CLEVELAND — The week of May 18 to 24 is National Safe Boating Week, and with Memorial Day weekend coming up many boaters in northeast Ohio are preparing for the unofficial start of recreational boating season and the Ohio Department of Natural Resources is urging boaters to be safe out on the water.
Between 2015 and 2018, according to ODNR, the department investigated 63 fatalities on the water, 18 of them in 2018. In 2018, drowning was the cause of death in half of all fatalities, and 75% of victims were reported not to be wearing life jackets. ODNR also said that in 2018, it investigated 148 boating incidents that resulted in 59 injuries.
“We find a lot of times that a lot of our boating fatalities, unfortunately, could have been solved by simply wearing a life jacket,” said Lieutenant Chuck Stiver, who works for ODNR's Division of Parks and Watercraft.
Dave Matty and his first mate, Rich Tayek, went out fishing Wednesday for the first time this spring. Matty said they’ve been boating on Lake Erie for 10 years.
“We took our first fishing trip and caught a Ohio perch and a nice walleye, which we’ll have for dinner tonight,” Matty said.
The men headed back to the East 55th Street Marina in Cleveland early in the afternoon, ahead of possible bad weather. They said they always take steps to stay safe while boating.
“When we’re on the water, as you can see, we always wear our life jackets,” Matty said. “We always make sure that there is no alcohol on the boat, and there’s no fooling around on this boat. This is just a fishing boat.”
Tayek has learned to run the boat in case something happens to Matty, and if something happens to Tayek, “we have the life rings that we throw. We have flares. We have horns. We have everything that we’re supposed to have on the boat,” Matty said.
Matty said they often see boaters who are speeding out on the water or who navigate their boats too close while the men are fishing. They also see people who have alcohol on their boats.
“We see it often in the marinas, and it’s no different than a car,” Matty said.
If Lt. Stiver could spend just a few minutes with boaters, he said he’d emphasize a few key points, including the importance of life jackets.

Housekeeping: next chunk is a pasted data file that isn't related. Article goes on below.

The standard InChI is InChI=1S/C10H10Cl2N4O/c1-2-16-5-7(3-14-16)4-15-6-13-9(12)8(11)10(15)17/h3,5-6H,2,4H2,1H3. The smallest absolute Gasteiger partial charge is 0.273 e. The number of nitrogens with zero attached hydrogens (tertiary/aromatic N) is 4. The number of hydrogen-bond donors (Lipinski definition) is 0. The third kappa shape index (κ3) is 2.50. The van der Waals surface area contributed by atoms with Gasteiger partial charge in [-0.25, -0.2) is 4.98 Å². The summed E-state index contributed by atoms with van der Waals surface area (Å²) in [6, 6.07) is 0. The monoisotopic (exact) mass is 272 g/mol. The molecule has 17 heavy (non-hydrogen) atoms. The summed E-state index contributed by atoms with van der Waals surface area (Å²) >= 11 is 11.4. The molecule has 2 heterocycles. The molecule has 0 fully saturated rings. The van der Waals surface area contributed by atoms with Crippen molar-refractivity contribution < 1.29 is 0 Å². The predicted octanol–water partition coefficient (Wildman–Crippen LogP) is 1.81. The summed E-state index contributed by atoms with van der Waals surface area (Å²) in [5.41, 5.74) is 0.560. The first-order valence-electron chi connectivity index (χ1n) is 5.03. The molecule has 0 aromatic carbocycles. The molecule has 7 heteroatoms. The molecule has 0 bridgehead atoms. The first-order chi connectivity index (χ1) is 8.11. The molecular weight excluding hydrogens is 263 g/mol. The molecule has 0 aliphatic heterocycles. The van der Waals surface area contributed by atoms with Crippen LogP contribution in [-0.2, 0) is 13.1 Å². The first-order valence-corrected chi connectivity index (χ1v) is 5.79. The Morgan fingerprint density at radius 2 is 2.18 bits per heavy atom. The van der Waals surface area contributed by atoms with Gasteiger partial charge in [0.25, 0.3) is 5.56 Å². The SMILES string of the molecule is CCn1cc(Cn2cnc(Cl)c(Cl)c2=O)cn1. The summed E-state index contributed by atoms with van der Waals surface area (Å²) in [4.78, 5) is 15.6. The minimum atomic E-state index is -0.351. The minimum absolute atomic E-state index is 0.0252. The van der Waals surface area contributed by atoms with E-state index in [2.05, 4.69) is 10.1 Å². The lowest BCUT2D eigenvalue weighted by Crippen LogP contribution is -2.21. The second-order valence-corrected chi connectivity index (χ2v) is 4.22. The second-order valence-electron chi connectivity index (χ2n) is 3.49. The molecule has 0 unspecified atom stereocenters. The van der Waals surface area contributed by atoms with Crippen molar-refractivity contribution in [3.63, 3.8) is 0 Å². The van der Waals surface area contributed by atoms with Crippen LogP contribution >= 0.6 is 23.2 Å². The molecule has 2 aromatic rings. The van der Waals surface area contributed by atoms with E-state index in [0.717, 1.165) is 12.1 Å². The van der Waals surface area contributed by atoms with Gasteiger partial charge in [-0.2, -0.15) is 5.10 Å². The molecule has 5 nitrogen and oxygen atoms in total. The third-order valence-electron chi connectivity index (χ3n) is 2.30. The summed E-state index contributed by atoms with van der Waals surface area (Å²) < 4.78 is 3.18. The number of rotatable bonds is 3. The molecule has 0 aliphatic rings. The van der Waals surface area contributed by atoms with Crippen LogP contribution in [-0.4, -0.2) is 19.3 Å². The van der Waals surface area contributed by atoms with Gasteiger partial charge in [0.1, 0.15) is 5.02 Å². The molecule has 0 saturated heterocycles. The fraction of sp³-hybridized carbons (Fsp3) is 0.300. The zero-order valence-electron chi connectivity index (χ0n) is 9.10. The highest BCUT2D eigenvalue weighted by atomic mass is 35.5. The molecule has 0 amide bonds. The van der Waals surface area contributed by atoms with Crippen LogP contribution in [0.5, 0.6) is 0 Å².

“Life jacket’s just like your seatbelt,” Stiver said. “If you don’t buckle it, it won’t work. So everybody on the boat, we would prefer [they] wear a life jacket at all times.”
Stiver said people should check the label on the life jacket to ensure it’s approved by the U.S. Coast Guard and that it is the right size.
“Many times when we need it, it’s too late to think about putting it on. The bad thing’s already happened,” Stiver said. “So I’d encourage folks just to spend a lot of time, do the research and then find one that they’ll put on that’s as natural as putting your seatbelt on when you get in the car.”
Communication is also key for people heading out on boats.
“Let somebody know where you’re going,” Stiver said. “File a float plan. Tell them where you’re going to go, when you expect to be back, and if you don’t come back, who to call.”
ODNR also asks that people designate a sober skipper, since operating a boat under the influence is illegal.
“We would also prefer that the passengers not be under the influence,” Stiver said. “If they can leave the alcohol on shore, that’s preferable, cause sometimes, it’s the actions of even the passengers that create a problem. They become unsteady on their feet and simply fall overboard. Falls overboard and capsizing are actually the leading cause of boating fatalities throughout the U.S.”
With lake levels higher than usual, Stiver urged boaters to use navigational charts and systems to make sure they don’t run into obstacles or hazards while out on the water. He also noted that Lake Erie’s water is currently about 50 degrees and that boaters should dress warmly, as though they might be submerged in the water.
ODNR said it will be out in full force for the holiday weekend, patrolling along with the Coast Guard, making sure boaters are operating safely and efficiently.
In addition to looking for violations such as alcohol consumption or impaired operators, Stiver said patrols would also be checking safety equipment on board, such as life jackets.
“Most importantly, we want them to know we’re out there to help them, so if they need their boat inspected, they can stop one of our patrol boats and just ask for assistance, ask us to look through that necessary safety equipment,” Stiver said.
That safety equipment should also include some form of communication, according to Stiver. While cell phones work well in most circumstances, they don’t work as well when a boat is too far from shore or if the phone gets wet. Stiver said handheld, submersible marine band radios are a “vital link” to the U.S. Coast Guard for communications or assistance.